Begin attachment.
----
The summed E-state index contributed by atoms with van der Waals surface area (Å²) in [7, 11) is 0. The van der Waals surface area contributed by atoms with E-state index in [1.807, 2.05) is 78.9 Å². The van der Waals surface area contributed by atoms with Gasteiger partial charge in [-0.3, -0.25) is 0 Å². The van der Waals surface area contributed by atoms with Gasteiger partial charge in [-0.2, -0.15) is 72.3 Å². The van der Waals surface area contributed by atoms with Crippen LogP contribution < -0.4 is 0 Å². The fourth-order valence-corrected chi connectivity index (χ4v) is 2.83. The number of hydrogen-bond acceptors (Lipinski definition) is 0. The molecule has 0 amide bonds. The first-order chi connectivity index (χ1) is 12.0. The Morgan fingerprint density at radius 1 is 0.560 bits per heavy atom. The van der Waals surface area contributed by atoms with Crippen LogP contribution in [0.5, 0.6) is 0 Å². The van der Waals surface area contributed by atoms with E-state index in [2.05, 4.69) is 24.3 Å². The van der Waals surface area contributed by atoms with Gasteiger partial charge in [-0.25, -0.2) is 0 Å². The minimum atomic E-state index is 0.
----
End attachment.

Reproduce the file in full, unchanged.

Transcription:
The summed E-state index contributed by atoms with van der Waals surface area (Å²) in [7, 11) is 0. The van der Waals surface area contributed by atoms with E-state index in [1.807, 2.05) is 78.9 Å². The van der Waals surface area contributed by atoms with Gasteiger partial charge in [-0.3, -0.25) is 0 Å². The van der Waals surface area contributed by atoms with Gasteiger partial charge in [-0.2, -0.15) is 72.3 Å². The van der Waals surface area contributed by atoms with Crippen LogP contribution < -0.4 is 0 Å². The fourth-order valence-corrected chi connectivity index (χ4v) is 2.83. The number of hydrogen-bond acceptors (Lipinski definition) is 0. The molecule has 0 amide bonds. The first-order chi connectivity index (χ1) is 12.0. The Morgan fingerprint density at radius 1 is 0.560 bits per heavy atom. The van der Waals surface area contributed by atoms with Crippen LogP contribution in [0.5, 0.6) is 0 Å². The van der Waals surface area contributed by atoms with E-state index in [2.05, 4.69) is 24.3 Å². The van der Waals surface area contributed by atoms with Gasteiger partial charge in [-0.25, -0.2) is 0 Å². The minimum atomic E-state index is 0.